Heparin-induced thrombocytopenia is an immune mediated reaction, which may be secondary to heparin and causing platelet aggregation. The more severe form recurs rapidly on rechallenge and may necessitate stopping further doses.  

Other complications of heparin include hypersensitivity reactions, alopecia, osteoporosis, priapism and hepatic dysfunction.  

High INR values

Patients with or without bleeding

  • Temporary omission of warfarin.  
  • Vitamin K administration.  
  • Transfusion of fresh frozen plasma concentrates of coagulation factors and/or prothrombin complex concentrate depending on the urgency.  

2. Practical aspects  

In patients at high risk of acute thrombosis, once the indication has been confirmed, the traditional method of initiating therapy is administration of warfarin, with or without concurrent administration of heparin.  

Where possible, routine measurements of the patient’s coagulation status and liver function should be performed. In acute situations, concurrent administration of heparin and daily monitoring of INR for the first few days are recommended. Once therapeutic INR is achieved, checks can be limited to weekly, then fortnightly and, when stable, four- to 12-weekly.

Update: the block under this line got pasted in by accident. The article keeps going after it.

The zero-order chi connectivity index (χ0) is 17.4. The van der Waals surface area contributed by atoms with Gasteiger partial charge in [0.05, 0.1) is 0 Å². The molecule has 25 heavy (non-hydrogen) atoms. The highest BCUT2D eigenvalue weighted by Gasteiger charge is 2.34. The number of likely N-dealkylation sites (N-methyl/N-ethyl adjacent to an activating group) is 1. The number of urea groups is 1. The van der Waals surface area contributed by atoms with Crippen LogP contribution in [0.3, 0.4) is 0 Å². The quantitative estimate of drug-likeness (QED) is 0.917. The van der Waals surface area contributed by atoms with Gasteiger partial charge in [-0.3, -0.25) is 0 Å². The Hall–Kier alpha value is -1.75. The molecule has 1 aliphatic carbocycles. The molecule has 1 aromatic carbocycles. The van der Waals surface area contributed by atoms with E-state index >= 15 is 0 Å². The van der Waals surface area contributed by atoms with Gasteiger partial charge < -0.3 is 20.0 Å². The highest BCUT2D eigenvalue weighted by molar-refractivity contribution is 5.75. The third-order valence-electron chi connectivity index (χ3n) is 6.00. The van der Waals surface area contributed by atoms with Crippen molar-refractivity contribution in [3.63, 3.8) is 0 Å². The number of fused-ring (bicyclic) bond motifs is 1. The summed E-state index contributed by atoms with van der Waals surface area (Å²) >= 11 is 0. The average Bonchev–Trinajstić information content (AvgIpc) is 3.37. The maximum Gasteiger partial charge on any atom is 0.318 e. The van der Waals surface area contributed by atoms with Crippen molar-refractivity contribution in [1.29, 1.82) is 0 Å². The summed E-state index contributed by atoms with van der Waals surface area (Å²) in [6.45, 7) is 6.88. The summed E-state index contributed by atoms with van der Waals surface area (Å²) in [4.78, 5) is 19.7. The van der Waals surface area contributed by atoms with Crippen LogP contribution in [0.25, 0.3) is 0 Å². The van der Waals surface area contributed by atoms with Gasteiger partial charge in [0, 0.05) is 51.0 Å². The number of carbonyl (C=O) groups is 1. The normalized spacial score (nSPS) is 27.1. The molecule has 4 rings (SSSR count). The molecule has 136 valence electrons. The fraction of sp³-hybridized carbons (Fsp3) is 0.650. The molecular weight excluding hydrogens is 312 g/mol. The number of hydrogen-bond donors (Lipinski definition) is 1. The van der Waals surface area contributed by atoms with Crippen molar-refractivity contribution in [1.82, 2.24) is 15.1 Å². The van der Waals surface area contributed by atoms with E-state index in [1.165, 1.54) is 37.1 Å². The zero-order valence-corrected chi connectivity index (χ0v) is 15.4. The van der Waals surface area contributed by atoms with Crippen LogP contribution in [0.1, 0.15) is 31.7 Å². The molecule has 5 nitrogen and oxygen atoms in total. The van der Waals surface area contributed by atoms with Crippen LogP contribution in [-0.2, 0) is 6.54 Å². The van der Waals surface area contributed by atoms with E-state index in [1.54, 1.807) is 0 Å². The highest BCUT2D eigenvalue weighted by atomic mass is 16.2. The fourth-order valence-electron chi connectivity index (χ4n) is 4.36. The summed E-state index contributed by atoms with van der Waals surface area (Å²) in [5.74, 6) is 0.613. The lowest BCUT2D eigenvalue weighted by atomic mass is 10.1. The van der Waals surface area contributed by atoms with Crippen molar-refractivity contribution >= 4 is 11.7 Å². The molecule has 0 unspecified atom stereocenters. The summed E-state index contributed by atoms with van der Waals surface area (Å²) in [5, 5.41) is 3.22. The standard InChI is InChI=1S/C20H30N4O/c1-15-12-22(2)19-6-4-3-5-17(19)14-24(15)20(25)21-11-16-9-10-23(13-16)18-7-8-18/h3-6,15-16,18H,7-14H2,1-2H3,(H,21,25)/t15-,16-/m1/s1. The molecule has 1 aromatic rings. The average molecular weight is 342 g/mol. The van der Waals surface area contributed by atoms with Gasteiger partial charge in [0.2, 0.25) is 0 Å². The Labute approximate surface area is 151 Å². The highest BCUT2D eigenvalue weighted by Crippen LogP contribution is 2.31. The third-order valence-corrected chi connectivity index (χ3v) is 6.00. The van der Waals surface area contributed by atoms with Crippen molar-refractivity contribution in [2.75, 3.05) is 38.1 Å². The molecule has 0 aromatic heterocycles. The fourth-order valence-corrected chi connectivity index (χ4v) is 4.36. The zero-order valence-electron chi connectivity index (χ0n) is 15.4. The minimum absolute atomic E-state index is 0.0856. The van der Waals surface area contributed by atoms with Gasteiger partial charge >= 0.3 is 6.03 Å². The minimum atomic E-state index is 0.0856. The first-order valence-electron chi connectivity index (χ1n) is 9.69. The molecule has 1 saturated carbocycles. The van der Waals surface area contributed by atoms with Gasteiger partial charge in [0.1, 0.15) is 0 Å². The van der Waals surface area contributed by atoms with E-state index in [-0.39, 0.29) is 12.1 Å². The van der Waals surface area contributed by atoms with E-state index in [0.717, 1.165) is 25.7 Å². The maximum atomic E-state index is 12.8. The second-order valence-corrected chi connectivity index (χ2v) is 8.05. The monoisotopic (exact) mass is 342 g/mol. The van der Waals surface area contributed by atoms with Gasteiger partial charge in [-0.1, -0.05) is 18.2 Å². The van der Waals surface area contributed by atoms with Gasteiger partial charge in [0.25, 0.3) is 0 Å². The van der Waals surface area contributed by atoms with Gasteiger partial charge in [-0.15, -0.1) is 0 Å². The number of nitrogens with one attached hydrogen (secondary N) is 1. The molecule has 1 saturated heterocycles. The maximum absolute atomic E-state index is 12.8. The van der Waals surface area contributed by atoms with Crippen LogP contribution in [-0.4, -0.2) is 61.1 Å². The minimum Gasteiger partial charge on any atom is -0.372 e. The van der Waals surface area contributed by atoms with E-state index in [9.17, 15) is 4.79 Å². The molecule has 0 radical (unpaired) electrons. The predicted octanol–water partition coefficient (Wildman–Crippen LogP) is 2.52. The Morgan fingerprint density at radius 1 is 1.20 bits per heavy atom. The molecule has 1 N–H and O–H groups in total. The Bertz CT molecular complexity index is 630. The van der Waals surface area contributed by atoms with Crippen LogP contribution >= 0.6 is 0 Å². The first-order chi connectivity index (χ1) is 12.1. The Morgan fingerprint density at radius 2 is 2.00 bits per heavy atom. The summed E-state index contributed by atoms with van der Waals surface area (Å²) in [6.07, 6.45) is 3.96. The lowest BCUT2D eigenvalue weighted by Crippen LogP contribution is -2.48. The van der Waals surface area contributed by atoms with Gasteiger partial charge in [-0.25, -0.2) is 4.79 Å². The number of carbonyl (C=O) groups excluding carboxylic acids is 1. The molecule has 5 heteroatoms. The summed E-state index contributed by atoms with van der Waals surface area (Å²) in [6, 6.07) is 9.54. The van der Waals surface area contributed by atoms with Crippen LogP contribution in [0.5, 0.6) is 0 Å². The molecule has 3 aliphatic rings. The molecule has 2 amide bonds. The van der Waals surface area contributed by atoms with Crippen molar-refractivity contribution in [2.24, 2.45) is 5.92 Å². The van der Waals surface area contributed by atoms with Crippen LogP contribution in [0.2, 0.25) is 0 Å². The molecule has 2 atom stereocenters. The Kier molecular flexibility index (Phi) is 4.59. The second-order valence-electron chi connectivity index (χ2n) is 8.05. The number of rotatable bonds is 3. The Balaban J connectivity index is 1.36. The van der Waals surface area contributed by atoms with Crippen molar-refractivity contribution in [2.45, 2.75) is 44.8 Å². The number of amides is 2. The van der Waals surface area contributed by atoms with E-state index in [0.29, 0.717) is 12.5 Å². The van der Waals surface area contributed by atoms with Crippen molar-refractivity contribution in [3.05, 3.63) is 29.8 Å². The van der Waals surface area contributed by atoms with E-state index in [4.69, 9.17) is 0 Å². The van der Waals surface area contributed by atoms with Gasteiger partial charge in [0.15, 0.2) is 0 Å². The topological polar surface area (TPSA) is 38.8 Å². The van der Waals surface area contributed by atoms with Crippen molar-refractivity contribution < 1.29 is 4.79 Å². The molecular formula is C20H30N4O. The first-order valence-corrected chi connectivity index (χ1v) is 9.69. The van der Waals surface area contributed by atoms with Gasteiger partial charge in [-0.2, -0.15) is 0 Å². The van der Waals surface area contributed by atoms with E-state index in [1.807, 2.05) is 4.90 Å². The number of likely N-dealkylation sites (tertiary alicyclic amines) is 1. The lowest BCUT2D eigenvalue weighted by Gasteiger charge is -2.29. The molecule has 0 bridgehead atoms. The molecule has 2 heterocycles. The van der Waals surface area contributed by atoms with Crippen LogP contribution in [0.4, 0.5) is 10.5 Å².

For patients who do not require rapid anticoagulation, a slow loading regimen of 3mg daily with an initial INR measurement at one week is safe. Alternatively, a 2mg dose daily can be used with a two-week initial INR check.  

Therapeutic anticoagulation is achieved in the majority of patients within a few weeks. This avoids over-anticoagulation and bleeding risks associated with rapid loading.  

For patients requiring more rapid initiation of anticoagulation, regimens starting with 5mg doses, or a single 10mg dose followed by 5mg doses, are often used.  

Point-of-care monitors use capillary blood to measure a thromboplastin mediated clotting time that is converted to a plasma PT / INR.  

3. Special conditions  

Anticoagulation in pregnancy  

Pregnancy predisposes to venous thromboembolism. Generally, antithrombotic therapy started pre-pregnancy will need to be continued during pregnancy and puerperium.  

However, warfarin predisposes to foetal and maternal bleeding and causes typical first trimester embryopathy and fetal CNS abnormalities.  

Heparin does not cross the placenta, but the use of unfractionated heparin can cause bleeding, thrombocytopenia and osteoporosis in the mother. LMWH seems to be relatively safe. Where possible, warfarin should be completely avoided during the entirety of pregnancy.  

Prophylaxis of venous thromboembolism can be by either unfractionated heparin or LMWH. Similarly, either can be used in the treatment of venous thromboembolism, with appropriate monitoring and cessation of therapy during labour.  

In patients with antiphospholipid syndrome, heparin (alone or in combination with aspirin) may be used.